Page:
Great article from StatCounter says that IE6 has dropped below 5%, giving me a reason to get rid of this 8 year old laptop I have on my desk to test websites in the ancient browser. Of course you are still in trouble if you're target audience is Africa… but if so, I think you knew that anyway.

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Video: The History of HTML5

Friday, May 14th, 2010

One of the two videos from the May 4th meeting is posted. My presentation on The History of HTML5 is available here. Also see the presentation.

A reminder that Club AJAX is using the awesome BetterVideo™ player and hosting. The player has been updated with new controls (fullscreen) and social tools, so you can post the video via email, Twitter, Facebook, or grab the code and post it on your page.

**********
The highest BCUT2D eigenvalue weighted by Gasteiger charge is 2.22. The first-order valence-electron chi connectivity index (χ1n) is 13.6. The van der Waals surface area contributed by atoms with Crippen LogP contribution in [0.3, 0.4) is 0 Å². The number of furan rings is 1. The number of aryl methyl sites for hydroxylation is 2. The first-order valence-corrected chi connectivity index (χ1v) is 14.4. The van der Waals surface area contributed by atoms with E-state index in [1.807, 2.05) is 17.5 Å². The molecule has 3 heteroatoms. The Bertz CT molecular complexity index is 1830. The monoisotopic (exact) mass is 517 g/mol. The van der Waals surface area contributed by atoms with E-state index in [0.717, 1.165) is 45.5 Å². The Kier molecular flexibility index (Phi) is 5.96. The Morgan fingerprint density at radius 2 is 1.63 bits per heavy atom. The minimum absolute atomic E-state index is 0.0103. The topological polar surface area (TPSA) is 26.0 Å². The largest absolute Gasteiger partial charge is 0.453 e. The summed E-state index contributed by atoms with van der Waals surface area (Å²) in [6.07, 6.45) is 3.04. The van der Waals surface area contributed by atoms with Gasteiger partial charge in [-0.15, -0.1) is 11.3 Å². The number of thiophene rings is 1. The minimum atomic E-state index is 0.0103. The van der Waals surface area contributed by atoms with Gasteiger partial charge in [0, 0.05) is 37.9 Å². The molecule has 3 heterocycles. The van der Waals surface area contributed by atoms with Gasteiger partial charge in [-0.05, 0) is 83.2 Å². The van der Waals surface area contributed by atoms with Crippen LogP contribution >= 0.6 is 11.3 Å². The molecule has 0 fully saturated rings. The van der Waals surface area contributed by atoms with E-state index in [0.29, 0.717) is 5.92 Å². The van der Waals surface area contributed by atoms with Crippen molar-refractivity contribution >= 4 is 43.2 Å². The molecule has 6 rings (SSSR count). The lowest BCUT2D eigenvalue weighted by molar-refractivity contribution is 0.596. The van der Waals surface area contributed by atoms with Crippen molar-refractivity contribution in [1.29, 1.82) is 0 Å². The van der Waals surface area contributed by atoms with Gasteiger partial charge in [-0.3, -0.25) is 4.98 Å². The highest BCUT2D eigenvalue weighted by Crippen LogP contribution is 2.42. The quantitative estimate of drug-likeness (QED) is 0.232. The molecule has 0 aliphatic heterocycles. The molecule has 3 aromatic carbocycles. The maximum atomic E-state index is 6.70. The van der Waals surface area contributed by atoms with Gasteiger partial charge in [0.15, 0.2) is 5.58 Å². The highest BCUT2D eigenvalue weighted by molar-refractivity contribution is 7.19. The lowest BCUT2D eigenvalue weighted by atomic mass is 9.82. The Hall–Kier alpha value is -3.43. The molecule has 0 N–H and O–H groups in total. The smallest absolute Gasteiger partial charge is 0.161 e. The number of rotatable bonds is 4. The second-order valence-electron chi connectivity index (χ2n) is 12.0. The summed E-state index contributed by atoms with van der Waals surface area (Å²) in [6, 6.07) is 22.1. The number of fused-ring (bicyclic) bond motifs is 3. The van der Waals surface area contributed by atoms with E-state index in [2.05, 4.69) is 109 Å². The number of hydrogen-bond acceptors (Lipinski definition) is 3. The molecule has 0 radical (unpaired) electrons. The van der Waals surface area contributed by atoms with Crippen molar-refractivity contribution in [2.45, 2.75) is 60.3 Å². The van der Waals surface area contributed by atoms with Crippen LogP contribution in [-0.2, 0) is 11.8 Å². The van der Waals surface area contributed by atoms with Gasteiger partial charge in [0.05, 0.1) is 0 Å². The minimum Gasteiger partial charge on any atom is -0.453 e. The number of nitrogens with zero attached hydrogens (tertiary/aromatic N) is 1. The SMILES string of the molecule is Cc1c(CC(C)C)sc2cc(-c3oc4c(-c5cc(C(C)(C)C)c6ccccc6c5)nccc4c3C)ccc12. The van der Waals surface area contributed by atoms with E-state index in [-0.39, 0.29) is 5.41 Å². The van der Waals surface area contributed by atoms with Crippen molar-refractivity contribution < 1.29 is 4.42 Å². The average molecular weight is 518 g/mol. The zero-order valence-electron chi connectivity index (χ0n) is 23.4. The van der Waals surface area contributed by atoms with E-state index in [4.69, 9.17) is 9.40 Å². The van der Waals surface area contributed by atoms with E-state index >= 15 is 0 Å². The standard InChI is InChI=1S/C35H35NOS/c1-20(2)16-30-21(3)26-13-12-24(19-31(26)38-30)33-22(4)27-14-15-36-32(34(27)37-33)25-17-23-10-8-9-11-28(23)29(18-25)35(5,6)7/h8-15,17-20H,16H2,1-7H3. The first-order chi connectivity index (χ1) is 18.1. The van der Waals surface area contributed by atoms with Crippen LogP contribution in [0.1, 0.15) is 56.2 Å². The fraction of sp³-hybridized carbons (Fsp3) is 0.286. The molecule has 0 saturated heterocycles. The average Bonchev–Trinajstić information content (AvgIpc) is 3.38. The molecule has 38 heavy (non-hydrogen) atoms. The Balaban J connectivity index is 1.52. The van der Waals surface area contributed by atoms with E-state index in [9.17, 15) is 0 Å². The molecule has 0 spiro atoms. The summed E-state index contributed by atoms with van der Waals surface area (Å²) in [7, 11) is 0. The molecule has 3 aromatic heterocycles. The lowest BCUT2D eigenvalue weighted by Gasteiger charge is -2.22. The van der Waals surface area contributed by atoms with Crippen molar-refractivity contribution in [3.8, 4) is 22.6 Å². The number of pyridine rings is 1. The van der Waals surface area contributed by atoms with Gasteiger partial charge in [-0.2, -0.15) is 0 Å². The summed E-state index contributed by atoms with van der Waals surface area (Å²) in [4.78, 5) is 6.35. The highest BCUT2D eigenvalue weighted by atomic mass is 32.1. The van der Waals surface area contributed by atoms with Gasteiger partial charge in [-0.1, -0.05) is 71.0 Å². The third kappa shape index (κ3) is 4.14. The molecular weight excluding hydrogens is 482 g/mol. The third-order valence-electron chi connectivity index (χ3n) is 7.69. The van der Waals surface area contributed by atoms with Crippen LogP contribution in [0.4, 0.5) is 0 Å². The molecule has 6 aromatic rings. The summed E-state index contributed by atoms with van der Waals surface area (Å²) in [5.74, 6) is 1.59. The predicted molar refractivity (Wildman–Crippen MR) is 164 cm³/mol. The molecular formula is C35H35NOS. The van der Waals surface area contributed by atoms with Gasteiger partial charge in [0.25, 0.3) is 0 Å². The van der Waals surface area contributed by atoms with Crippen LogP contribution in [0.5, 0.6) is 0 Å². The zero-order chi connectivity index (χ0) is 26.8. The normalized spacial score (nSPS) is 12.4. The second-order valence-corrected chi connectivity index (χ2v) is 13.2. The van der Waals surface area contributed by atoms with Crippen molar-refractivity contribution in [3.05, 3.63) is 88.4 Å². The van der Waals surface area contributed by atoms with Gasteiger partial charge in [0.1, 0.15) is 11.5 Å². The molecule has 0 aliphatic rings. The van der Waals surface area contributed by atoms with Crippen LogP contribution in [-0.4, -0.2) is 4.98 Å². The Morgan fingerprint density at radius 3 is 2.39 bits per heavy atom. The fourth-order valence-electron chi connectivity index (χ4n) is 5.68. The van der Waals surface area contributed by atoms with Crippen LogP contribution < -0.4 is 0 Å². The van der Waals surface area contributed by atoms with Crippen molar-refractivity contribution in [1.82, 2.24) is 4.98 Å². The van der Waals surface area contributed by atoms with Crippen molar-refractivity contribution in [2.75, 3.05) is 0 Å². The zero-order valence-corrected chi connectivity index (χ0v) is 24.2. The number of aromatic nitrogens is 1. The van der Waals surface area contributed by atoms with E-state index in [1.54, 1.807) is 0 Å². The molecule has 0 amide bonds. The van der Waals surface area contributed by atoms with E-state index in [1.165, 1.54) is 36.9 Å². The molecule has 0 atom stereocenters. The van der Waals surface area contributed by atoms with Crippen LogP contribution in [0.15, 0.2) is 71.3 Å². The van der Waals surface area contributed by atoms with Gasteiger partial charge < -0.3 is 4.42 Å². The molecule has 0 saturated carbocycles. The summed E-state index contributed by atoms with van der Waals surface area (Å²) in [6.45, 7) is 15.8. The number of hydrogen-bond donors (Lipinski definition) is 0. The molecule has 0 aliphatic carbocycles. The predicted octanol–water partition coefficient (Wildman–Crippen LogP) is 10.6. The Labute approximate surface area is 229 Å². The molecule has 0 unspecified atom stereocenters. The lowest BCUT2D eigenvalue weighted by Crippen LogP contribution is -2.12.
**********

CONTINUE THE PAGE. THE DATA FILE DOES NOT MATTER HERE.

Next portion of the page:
Presentation: The History of HTML5

Friday, May 7th, 2010

Now available is my presentation from Tuesday’s meeting, The History of HTML5. The idea of this was actually born out of research into the battle over Flash between Apple and Adobe. It turns out that if you look at the overall timeline of HTML and what the browsers have gone through in regard to competition and standards bodies, you’d have a better understanding as to why Apple is acting as they are.

The presentation is available here. It’s one of my more colorful ones. Enjoy!